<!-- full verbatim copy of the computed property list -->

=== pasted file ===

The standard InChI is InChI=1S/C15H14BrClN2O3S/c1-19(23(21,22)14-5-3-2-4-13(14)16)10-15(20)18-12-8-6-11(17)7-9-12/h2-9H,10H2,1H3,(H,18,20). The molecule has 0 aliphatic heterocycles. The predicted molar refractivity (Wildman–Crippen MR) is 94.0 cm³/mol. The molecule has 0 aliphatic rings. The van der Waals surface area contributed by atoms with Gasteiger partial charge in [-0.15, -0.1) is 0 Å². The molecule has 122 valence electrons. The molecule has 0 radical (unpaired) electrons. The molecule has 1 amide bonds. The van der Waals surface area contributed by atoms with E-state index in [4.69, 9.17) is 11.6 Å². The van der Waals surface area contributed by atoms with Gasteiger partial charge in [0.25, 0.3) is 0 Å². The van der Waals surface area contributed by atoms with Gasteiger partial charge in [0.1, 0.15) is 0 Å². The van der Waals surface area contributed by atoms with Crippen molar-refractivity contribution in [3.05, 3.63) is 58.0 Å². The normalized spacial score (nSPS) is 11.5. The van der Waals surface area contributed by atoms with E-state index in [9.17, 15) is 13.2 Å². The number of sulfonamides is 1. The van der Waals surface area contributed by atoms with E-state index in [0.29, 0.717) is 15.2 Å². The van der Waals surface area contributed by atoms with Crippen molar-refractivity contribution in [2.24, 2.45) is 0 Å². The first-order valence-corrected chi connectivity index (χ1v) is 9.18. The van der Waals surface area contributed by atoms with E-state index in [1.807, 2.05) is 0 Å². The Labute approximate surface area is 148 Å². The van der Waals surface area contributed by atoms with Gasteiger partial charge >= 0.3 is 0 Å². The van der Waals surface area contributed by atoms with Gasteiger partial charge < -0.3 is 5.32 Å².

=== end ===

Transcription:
The standard InChI is InChI=1S/C15H14BrClN2O3S/c1-19(23(21,22)14-5-3-2-4-13(14)16)10-15(20)18-12-8-6-11(17)7-9-12/h2-9H,10H2,1H3,(H,18,20). The molecule has 0 aliphatic heterocycles. The predicted molar refractivity (Wildman–Crippen MR) is 94.0 cm³/mol. The molecule has 0 aliphatic rings. The van der Waals surface area contributed by atoms with Gasteiger partial charge in [-0.15, -0.1) is 0 Å². The molecule has 122 valence electrons. The molecule has 0 radical (unpaired) electrons. The molecule has 1 amide bonds. The van der Waals surface area contributed by atoms with E-state index in [4.69, 9.17) is 11.6 Å². The van der Waals surface area contributed by atoms with Gasteiger partial charge in [0.25, 0.3) is 0 Å². The van der Waals surface area contributed by atoms with Gasteiger partial charge in [0.1, 0.15) is 0 Å². The van der Waals surface area contributed by atoms with Crippen molar-refractivity contribution in [3.05, 3.63) is 58.0 Å². The normalized spacial score (nSPS) is 11.5. The van der Waals surface area contributed by atoms with E-state index in [9.17, 15) is 13.2 Å². The number of sulfonamides is 1. The van der Waals surface area contributed by atoms with E-state index in [0.29, 0.717) is 15.2 Å². The van der Waals surface area contributed by atoms with Crippen molar-refractivity contribution in [2.24, 2.45) is 0 Å². The first-order valence-corrected chi connectivity index (χ1v) is 9.18. The van der Waals surface area contributed by atoms with E-state index in [1.807, 2.05) is 0 Å². The Labute approximate surface area is 148 Å². The van der Waals surface area contributed by atoms with Gasteiger partial charge >= 0.3 is 0 Å². The van der Waals surface area contributed by atoms with Gasteiger partial charge < -0.3 is 5.32 Å².